In two emails yesterday to the media relations staff, I asked the Philadelphia Eagles the identity of the “independent neurologist” who cleared Michael Vick to play today. I later forwarded the message to their counterparts at the National Football League office.
There has been no response.
The NFL’s return-to-play protocols following concussions, which were promulgated in 2009, state that a player “should not be considered for return-to-football activities until he is fully asymptomatic, both at rest and after exertion, has a normal neurological examination, normal neuropsychological testing, and has been cleared to return by both his team physician(s) and the independent neurological consultant.”
This morning’s Philadelphia Inquirer does not name the “independent neurologist” on the Vick case. Nor does anyone else appear to have done this. The Inquirer does quote Vernon Williams, medical director of the Kerlan-Jobe Center for Sports Neurology in Los Angeles, saying, “There is some evidence – and this isn’t completely worked out – of what we call injury-induced vulnerability. Once the brain has been concussed, in many people it is easier for them to suffer a second concussion.” Williams adds: “As you increase physical exertion and demand on the brain and body there’s a risk you have in a return of symptoms. Think about the differences in your exertion level, your adrenaline between practice and a game – there’s a pretty significant difference there.”
Chris Nowinski, of the Sports Legacy Institute and Boston University’s Center for the Study of Chronic Traumatic Encephelopathy, continues his rhetorical tiptoe through the tulips, saying some of the right things while coming off more like an NFL bureaucrat than an independent public health advocate. Nowinski told Newsday he would have been happier to see Vick “err on the side of caution” and not play. According to Newsday, “Nowinski thinks the NFL is doing ‘a much better job’ of determining when it’s safe to play. But as the NFL notes in its policy, a critical element of managing concussions is ‘candid reporting of players of their symptoms.'”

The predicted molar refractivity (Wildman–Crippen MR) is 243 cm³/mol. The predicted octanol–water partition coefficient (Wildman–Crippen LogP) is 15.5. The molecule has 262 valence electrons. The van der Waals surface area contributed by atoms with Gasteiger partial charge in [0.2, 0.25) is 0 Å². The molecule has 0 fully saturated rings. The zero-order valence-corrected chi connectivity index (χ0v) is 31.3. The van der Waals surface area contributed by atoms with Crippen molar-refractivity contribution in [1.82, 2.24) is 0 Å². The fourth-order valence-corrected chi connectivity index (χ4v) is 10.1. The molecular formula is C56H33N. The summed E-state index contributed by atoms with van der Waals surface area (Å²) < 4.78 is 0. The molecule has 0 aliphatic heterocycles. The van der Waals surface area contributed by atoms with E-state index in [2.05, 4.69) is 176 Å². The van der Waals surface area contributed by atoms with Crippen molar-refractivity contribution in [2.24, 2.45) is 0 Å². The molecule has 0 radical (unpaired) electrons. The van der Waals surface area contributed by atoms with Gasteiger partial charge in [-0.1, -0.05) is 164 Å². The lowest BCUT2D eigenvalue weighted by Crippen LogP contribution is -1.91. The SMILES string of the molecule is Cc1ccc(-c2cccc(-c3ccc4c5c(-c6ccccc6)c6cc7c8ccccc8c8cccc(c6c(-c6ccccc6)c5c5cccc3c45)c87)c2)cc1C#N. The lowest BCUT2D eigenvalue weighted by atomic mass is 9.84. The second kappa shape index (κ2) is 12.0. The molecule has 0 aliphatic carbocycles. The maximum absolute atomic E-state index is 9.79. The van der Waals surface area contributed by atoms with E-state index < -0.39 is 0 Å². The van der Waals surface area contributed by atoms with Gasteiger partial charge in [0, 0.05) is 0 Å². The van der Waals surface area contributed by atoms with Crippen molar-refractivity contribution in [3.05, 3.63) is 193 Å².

My interpretation here is that Nowinski’s overarching theme from the Vick controversy is the league’s potential liability for a player’s disability or death. And such liability is mitigated by the double-reverse protocols of consulting an unnamed “independent neurologist.” The NFL is further protected if Vick did not “candidly report” his symptoms.
I would much rather have seen Nowinski say something on behalf of the millions of people who will watch today’s Eagles-New York Giants game, and the millions of families of youth football players who are being misled by the opaque baloney at the nflhealthandsafety.com website. Some of that nonsense spews from Dr. Joseph Maroon, neurosurgeon for the Pittsburgh Steelers and medical director for World Wrestling Entertainment; Maroon’s University of Pittsburgh Medical Center was involved in the review of Vick’s neurocognitive tests, according to ESPN’s Sal Paolantonio.
If Nowinski anywhere has joined me in calling for public disclosure of Vick’s “independent neurologist,” I missed it.